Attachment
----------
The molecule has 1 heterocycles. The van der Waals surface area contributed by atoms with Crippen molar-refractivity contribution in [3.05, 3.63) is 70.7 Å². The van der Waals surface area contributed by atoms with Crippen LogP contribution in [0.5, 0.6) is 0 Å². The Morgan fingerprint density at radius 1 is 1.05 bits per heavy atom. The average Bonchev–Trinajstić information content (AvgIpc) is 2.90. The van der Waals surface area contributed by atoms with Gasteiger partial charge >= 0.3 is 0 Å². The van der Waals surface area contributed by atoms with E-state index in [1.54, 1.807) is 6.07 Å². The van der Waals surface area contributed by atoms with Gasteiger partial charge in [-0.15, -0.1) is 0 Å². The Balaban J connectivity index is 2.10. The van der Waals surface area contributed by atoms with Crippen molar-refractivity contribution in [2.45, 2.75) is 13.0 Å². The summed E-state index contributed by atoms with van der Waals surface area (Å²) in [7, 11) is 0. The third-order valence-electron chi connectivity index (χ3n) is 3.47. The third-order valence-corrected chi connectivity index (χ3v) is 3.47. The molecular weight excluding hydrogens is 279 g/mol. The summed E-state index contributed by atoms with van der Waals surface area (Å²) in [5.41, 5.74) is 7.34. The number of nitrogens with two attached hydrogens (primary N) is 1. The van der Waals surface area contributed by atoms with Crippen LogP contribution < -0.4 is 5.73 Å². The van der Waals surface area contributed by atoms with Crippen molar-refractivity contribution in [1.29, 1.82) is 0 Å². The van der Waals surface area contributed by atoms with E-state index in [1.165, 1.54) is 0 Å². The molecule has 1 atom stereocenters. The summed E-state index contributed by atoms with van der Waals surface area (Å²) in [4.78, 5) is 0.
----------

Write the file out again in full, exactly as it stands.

The molecule has 1 heterocycles. The van der Waals surface area contributed by atoms with Crippen molar-refractivity contribution in [3.05, 3.63) is 70.7 Å². The van der Waals surface area contributed by atoms with Crippen LogP contribution in [0.5, 0.6) is 0 Å². The Morgan fingerprint density at radius 1 is 1.05 bits per heavy atom. The average Bonchev–Trinajstić information content (AvgIpc) is 2.90. The van der Waals surface area contributed by atoms with Gasteiger partial charge >= 0.3 is 0 Å². The van der Waals surface area contributed by atoms with E-state index in [1.54, 1.807) is 6.07 Å². The van der Waals surface area contributed by atoms with Gasteiger partial charge in [-0.15, -0.1) is 0 Å². The Balaban J connectivity index is 2.10. The van der Waals surface area contributed by atoms with Crippen molar-refractivity contribution in [2.45, 2.75) is 13.0 Å². The summed E-state index contributed by atoms with van der Waals surface area (Å²) in [7, 11) is 0. The third-order valence-electron chi connectivity index (χ3n) is 3.47. The third-order valence-corrected chi connectivity index (χ3v) is 3.47. The molecular weight excluding hydrogens is 279 g/mol. The summed E-state index contributed by atoms with van der Waals surface area (Å²) in [5.41, 5.74) is 7.34. The number of nitrogens with two attached hydrogens (primary N) is 1. The van der Waals surface area contributed by atoms with Crippen LogP contribution < -0.4 is 5.73 Å². The van der Waals surface area contributed by atoms with Crippen molar-refractivity contribution in [1.29, 1.82) is 0 Å². The van der Waals surface area contributed by atoms with E-state index in [1.165, 1.54) is 0 Å². The molecule has 1 atom stereocenters. The summed E-state index contributed by atoms with van der Waals surface area (Å²) in [4.78, 5) is 0.